Director of Dining Services and Auxiliary Operations Cam Schauf announced a complete overhaul of Douglass Dining Center and the Frederick Douglass Building (FDB), as well as several other changes coming to other dining facilities during an Oct. 23 meeting.
Schauf described a “complete renovation of the FDB from top to bottom” that revolves around moving the main food service area to the first floor where the bookstore used to be. Schauf said that changes are definitely coming, and Dining Services is moving “full speed ahead.”
Schauf said that a more specific timeline for the FDB construction will be released in late November. However, Schauf said the new facilities will not be open by orientation next fall, but will open later that semester.
The renovation centers around a “micro-restaurant” layout, similar to that of Danforth but with “low counters” to create a more open feel. Though the plans are not finalized, the leading proposal, designed by foodservice consulting firm Bakergroup, includes a “Street” station that features various street food from around the world, a much-expanded “Kosher” section, a hypoallergenic area where students may be able to prepare their own foods, a tentative “Comfort” station serving more typical American fare, and a “Sweet” station.
Schauf said that these changes, especially the kosher and hypoallergenic stations, are in “response to student feedback.”
Co-Chair of Projects & Services for Student Affairs Namita Sarraf said that the Students’ Association (SA) “will be involved in the process of deciding what Douglass will
look like when it’s completed.” According to Sarraf, it was not the SA’s idea to renovate Douglass, and the “funding for these projects generally comes from grants and outside donation, as opposed to from student tuition.”
Nonetheless, Sarraf said that the SA “[believes] that students will be very satisfied with the changes that will take place, as we have received a lot of feedback from students asking for more student space.”
There is also a planned “Faculty Dining” area on the first floor that Schauf said will not take swipes or Declining. The area is intended to replace the Faculty Club currently on the third floor of the FDB.
Schauf said that there are no plans to go back to having a full-service restaurant like the Meliora Restaurant that was replaced last year with the Mel Express. There is no analog to the Mel Express in the current plans for the new Douglass, though Schauf said that Dining Services “continues to look for ways to make a sit-down restaurant possible for special occasions.”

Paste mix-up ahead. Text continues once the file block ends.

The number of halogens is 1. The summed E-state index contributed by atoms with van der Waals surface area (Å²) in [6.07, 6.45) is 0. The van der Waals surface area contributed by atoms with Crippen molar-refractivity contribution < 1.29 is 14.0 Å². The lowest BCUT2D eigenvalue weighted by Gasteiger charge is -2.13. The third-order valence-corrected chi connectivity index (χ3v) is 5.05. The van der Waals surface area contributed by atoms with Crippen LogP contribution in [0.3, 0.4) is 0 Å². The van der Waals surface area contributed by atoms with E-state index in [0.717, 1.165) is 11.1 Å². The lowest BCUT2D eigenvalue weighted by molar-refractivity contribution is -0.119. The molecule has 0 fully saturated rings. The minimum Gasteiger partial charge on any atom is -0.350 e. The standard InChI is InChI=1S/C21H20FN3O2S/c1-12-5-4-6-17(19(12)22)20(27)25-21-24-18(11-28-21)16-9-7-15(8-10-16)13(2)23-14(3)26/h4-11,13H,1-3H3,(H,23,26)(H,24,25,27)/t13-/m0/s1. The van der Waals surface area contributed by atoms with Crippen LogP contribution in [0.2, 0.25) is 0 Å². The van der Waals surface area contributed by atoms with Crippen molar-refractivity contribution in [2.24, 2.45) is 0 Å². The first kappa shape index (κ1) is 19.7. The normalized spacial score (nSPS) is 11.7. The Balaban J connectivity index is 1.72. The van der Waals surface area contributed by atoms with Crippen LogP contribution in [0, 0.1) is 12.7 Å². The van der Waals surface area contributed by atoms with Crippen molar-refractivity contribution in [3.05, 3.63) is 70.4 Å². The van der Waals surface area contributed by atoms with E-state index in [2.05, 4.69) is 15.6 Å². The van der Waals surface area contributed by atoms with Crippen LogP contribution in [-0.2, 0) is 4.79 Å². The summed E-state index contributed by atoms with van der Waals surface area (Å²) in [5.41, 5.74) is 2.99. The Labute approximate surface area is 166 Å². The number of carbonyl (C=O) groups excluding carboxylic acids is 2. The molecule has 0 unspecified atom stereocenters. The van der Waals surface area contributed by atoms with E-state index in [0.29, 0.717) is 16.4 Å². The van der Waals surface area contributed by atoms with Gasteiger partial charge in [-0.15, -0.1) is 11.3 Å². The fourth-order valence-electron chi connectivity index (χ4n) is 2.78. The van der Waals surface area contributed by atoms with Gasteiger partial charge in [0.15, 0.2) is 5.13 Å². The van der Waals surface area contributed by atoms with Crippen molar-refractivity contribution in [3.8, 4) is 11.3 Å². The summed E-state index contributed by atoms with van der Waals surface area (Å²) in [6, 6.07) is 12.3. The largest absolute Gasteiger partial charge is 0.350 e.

Schauf said the new facility is planned to be open seven days a week as opposed to Douglass which is currently open only five days a week. The new design for the building includes space for events on the second floor so that the first floor can be open all week.
In addition to a large event space, the second floor of the FDB where Douglass is currently located will host kitchens and potentially the new location of Grab & Go. Schauf said he expects diners to spill over outside while the weather permits and for the overall appearance of the facility to be more inviting from the outside.
The third and fourth floors of the FDB will go to the College of Arts and Sciences, though the intended purpose is currently under consideration.
Unit Marketing Manager for Aramark Kevin Aubrey revealed changes to the Commons, most notably the replacement of the Zoca station with health-foods provider Freshëns Fresh Food Studio. Freshëns, which has locations at RIT and many other colleges and cafeterias nationwide, specializes in smoothies, yogurt, crêpes, salads, and Mexican-style bowls and burritos.
Dining Services is still deciding when to close Zoca and begin work on Freshëns, which is expected to be open at the beginning of the spring semester. The bulk of the work is expected to be done over winter break, but Aubrey said Zoca might close earlier this semester, or the construction might go into next semester if needed.
Aubrey started out the meeting by delineating challenges Dining Services faces in serving breakfast. He listed inadequate hours of operation, lack of diversity in offerings, and crowding during rush times as students’ main complaints about breakfast on campus. Aubrey took suggestions from the students in attendance that included an early continental breakfast option, a Grab & Go breakfast, and better communication with professors who give early tests.
Aubrey listed changes that were made this year in response to student feedback. He listed eight findings from a study on UR conducted by the National Association of College & University Food Services (NACUFS), including better late night options, more healthy and vegetarian options, and pasta similar to that in Café 601 in Strong.
Sarraf noted other suggestions that the SA has made to Dining Services to improve campus food, including alleviating lines at Starbucks and Pura Vida, controlling rising prices, and expanding halal options. Sarraf said that these are propositions that the “[SA] and the administrators, as a team, are working on improving.”
Kadir is a member of
the class of 2017.